- Central banks: Fed's Williams speaks, ECB's Lagarde and Villeroy speak
* * *
Finally, looking at the US, Goldman notes that the key economic data releases this week are the JOLTS job openings and ISM services reports on Wednesday, and the employment situation report on Friday. The minutes from the June FOMC meeting will be released on Wednesday and there are several speaking engagements from Fed officials, including Governor Waller and presidents Williams and Bullard.
Monday, July 4
- There are no major economic data releases scheduled.
Tuesday, July 5
- 10:00 AM Factory orders, May (GS +0.6%, consensus +0.5%, last +0.3%); Durable goods orders, May final (last +0.7%); Durable goods orders ex-transportation, May final (last +0.7%); Core capital goods orders, May final (last +0.5%); Core capital goods shipments, May final (last +0.8%): We estimate that factory orders increased 0.6% in May following a 0.3% increase in April. Durable goods orders increased 0.7% in the May advance report, and core capital goods orders increased 0.5%.
Wednesday, July 6
- 09:00 AM New York Fed President Williams (FOMC voter) speaks: New York Fed President John Williams will make remarks at a virtual event on bank culture hosted by the New York Fed. On June 28, President Williams said, “In terms of our next meeting, I think 50 to 75 [basis points] is clearly going to be the debate. He added, “We’re far from where we need to be [regarding the federal funds rate]. My own baseline projection is we do need to get into somewhat restrictive territory next year given the high inflation...” He also indicated his growth forecast falls on the lower range among Fed officials: “I am expecting growth to slow this year, quite a bit, relative to what we had last year, and actually to slow to probably 1% to 1.5% GDP growth.”
- 09:45 AM S&P Global US services PMI, June final (consensus 51.6, last 51.6)
- 10:00 AM ISM services index, June (GS 54.4, consensus 54.0, last 55.9): We estimate that the ISM services index declined 1.5pt to 54.4 in June. Our forecast reflects sequential weakness in construction and real estate activity and the decline in our services tracker (-2.6pt to 53.9).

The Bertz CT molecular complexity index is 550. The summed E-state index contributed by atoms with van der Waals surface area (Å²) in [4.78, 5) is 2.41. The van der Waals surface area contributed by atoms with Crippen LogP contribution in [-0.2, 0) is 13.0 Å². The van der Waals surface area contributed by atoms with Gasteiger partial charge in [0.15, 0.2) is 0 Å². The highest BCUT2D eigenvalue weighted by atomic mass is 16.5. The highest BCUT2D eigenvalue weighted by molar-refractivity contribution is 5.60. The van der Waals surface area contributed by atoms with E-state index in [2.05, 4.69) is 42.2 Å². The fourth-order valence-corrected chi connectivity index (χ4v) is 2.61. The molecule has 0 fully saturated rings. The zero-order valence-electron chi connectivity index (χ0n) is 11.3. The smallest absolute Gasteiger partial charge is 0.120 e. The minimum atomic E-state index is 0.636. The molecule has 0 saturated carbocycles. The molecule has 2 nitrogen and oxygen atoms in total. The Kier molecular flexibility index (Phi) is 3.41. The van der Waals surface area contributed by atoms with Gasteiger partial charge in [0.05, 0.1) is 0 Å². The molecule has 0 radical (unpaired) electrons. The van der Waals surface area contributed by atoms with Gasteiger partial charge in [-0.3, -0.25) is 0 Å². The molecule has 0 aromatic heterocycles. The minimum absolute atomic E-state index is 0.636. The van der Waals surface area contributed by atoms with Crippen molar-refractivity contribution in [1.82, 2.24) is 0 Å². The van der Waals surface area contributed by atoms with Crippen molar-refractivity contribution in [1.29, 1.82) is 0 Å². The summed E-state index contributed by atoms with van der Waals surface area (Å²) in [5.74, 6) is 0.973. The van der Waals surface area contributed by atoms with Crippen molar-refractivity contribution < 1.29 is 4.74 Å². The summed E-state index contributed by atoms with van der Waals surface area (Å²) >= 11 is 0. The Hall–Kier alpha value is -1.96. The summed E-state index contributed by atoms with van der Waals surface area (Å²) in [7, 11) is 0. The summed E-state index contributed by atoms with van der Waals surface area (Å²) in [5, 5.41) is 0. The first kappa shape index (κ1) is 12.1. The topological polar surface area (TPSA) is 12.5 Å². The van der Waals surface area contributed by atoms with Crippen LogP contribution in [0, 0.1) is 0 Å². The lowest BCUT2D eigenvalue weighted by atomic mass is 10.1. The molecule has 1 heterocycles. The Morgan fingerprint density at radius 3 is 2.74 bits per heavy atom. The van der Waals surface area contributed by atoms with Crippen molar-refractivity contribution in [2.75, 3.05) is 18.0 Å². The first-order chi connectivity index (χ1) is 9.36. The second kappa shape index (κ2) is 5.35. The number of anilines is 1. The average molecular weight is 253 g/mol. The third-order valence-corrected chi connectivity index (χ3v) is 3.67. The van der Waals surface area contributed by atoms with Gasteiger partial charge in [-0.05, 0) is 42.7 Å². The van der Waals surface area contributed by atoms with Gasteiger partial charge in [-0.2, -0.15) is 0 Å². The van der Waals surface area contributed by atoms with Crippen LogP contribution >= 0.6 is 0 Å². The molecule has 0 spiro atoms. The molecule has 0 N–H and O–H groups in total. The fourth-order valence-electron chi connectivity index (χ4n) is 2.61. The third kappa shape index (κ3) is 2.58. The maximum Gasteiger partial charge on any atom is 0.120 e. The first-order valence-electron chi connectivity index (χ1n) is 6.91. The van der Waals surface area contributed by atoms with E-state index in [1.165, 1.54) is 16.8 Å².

- 10:00 AM JOLTS job openings, May (consensus 11,000k, last 11,400k)
- 02:00 PM FOMC meeting minutes, June 14-15 meeting: The FOMC increased the federal funds rate target range by 75bp to 1.5%-1.75% at its June meeting. The median dot in the Summary of Economic Projections (SEP) showed a funds rate midpoint of 3.375% at end-2022. The statement dropped the expectation of a strong labor market, instead emphasizing that the Committee is “strongly committed” to returning inflation to target. The SEP showed a 0.5pp increase in the unemployment rate by end-2024 and below-potential GDP growth in 2022 and 2023.
- On June 22, Chair Powell reiterated that the Fed will make “continued expeditious progress toward higher rates,” and noted “financial conditions have already priced in additional rate increases, but we need to go ahead and have them.” Chair Powell also noted that the Fed would not engage in active sales of mortgage-backed securities anytime soon. He emphasized that while the FOMC is “not trying to provoke and do not think we will need to provoke a recession,” it remained “absolutely essential” for the Fed to restore price stability, and noted that it would be “very challenging” for the Fed to achieve a soft landing.
Thursday, July 7
- 08:30 AM Trade Balance, May (GS -$84.7bn, consensus -$84.9bn, last -$87.1bn): We estimate that the trade deficit decreased by $2.4bn to -$84.7bn in May, reflecting an increase in exports in the advanced goods report.
- 08:30 AM Initial jobless claims, week ended July 2 (GS 225k, consensus 230k, last 231k); Continuing jobless claims, week ended June 25 (consensus 1,330k, last 1,328k); We estimate initial jobless claims ticked down to 225k in the week ended July 2:
- 01:00 PM Fed Governor Waller (FOMC voter) speaks: Fed Governor Christopher Waller will participate in an interview during a virtual National Association for Business Economics (NABE) event. A moderated Q&A is expected. On June 18, Governor Waller said, “This week, the FOMC took another significant step toward achieving our inflation objective by raising the Federal Funds rate target by 75 basis points. In my view, and I speak only for myself, if the data comes in as I expect I will support a similar-sized move at our July meeting.” He added, “The Fed is ‘all in’ on re-establishing price stability.”
- 01:00 PM St. Louis Fed President Bullard (FOMC voter) speaks: St. Louis Fed President James Bullard will discuss the economic outlook and monetary policy at an event hosted by the Little Rock Regional Chamber. A Q&A with media and audience is expected. When discussing the US economy on June 24, President Bullard said, “I actually think we will be fine. It is a little early to have this debate about recession probabilities in the US” and reiterated his call for “front-loading” rate hikes. He noted, “this is in the early stages of the US recovery – or US expansion, we are beyond recovery. It would be unusual to go back into recession at this stage. Interest-rate increases will slow down the economy, but will probably slow down to more of a trend pace of growth as opposed to going below trend. I don’t think this is a huge slowing. I think it is a moderate slowing in the economy.” On June 28, he published an essay on lessons from the 1974 and 1983 US policy responses to inflation.